More than six months after a condemned south Littleton home burst into flames — on the day before a March hearing was to decide its fate — city officials are hoping to recoup taxpayer dollars …
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More than six months after a condemned south Littleton home burst into flames — on the day before a March hearing was to decide its fate — city officials are hoping to recoup taxpayer dollars spent abating the property.
The trouble is, former occupant David Lynch still owns the property, and is under no obligation to sell. Further complicating matters: Nobody knows where he is.
City council placed a lien on the property at 7874 S. Windermere Circle at their Oct. 1 meeting, meaning that if the property is sold, the city is owed more than $31,000 from the proceeds to pay back costs incurred to tear down what remained of the house after a fire broke out early on March 19.
However, Lynch still owns the lot, and the city has no plans to try to foreclose on the property, said City Attorney Reid Betzing. There's also no indication that the property will be handed over to a bank.
“The City does not have information on what Mr. Lynch's current relationship status is with his mortgage company as that is a private contract matter,” Betzing said in an email.
More than six months after the fire, the cause is still the subject of a joint investigation by Littleton Police and South Metro Fire Rescue, said Littleton Police Division Chief Andy Smith.
“I don't feel this is an unusual amount of time for an investigation given the circumstances we're dealing with,” Smith said. “There's a valid reason it's taking so long, I'll tell you that.”
Investigators interviewed Lynch once in the days following the fire, Smith said, but didn't have probable cause to arrest him at the time. Since then he's been in the wind.
“We'd be interested in his location if that's known to anyone,” Smith said.
South Metro spokesman Eric Hurst said most fire investigations are closed after just a few days, and this one remains open “due to possible criminal circumstances.”
Lynch has not received any insurance payout from the fire, Smith said.
The home's demolition has been a breath of fresh air for next-door neighbor Wendy Landin, who filed a restraining order against Lynch in 2006 after a number of hostile run-ins.
“This is the first time in many years I've felt safe in my own home,” said Landin, a schoolteacher. “It's the first summer I've felt safe sitting in my yard.”
Lynch bought the home in 2000, according to county records, and his troubles with the city date to 2012, when he was arrested on animal cruelty charges.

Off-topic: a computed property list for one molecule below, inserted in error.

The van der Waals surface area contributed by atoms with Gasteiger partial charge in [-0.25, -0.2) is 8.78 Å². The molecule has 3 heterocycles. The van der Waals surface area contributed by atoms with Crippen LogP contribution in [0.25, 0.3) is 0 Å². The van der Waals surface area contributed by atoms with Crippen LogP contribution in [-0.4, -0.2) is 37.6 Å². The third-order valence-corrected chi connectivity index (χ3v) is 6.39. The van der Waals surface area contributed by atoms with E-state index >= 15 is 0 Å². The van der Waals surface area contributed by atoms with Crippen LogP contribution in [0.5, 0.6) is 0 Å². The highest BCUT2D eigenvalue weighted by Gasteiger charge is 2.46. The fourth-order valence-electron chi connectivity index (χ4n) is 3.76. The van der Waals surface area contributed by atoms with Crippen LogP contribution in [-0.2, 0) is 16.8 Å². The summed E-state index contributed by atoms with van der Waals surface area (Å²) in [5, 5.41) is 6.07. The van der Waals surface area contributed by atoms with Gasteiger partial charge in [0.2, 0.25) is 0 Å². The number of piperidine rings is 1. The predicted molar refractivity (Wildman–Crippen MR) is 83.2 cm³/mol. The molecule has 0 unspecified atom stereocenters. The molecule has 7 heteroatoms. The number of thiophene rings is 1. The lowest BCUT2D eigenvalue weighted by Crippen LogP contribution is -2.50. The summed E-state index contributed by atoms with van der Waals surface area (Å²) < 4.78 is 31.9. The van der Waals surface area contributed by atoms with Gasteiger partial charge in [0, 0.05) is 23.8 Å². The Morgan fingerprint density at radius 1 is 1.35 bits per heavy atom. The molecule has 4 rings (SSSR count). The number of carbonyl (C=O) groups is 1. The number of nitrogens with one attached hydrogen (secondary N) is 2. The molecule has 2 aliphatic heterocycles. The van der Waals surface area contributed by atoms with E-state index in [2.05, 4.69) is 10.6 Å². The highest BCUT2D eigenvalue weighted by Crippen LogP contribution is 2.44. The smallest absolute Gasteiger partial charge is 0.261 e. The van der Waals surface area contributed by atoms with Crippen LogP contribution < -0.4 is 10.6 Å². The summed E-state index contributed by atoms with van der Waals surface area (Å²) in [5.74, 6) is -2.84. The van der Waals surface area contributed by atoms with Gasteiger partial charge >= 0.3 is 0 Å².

Responding officers found the home in squalor, said city code enforcement supervisor Rebecca Thompson at a Board of Appeals meeting earlier this year. Lynch pleaded guilty to the animal cruelty charges and did six months in jail.
City inspectors ordered Lynch to make repairs to the home, Thompson said, but as the years went by, the house continued to deteriorate.
The city declared the home uninhabitable in May 2018, and in Nov. 2018 ordered the home demolished. Speaking at a city hearing on the order, Lynch told officials he was overwhelmed by the costs and complexities of fixing up the house.
Asked why he didn't sell the house, Lynch said a friend had once offered to line up an investor to buy it.
“He said, 'If we get someone to offer you $200,000 for this, will you take it?'” Lynch testified at the Jan. 16 hearing. “And I said, 'Go to hell.' The government has taken everything I've got. This is the last thing. This is do or die, literally, because I got nothing else.”
After missing several subsequent hearings, Lynch requested one final hearing before the city's Board of Appeals, scheduled for March 20. On the morning of March 19, the home caught fire. The city still held the hearing the next day, though Lynch didn't show. The house was demolished and abated between May and August.
With the condemned home gone, there's nothing stopping Lynch from visiting the property, said Betzing, the city attorney, though he would not be allowed to camp on the property in a temporary structure.
There's also nothing stopping him from building a new home on the property, Betzing said, “assuming he met all applicable zoning and building codes and paid his permit fees.”
Landin, the neighbor, said she can't believe the situation isn't yet resolved.
“Until they arrest him or that property isn't his, I won't be able to relax,” Landin said. “This is a never-ending nightmare.”
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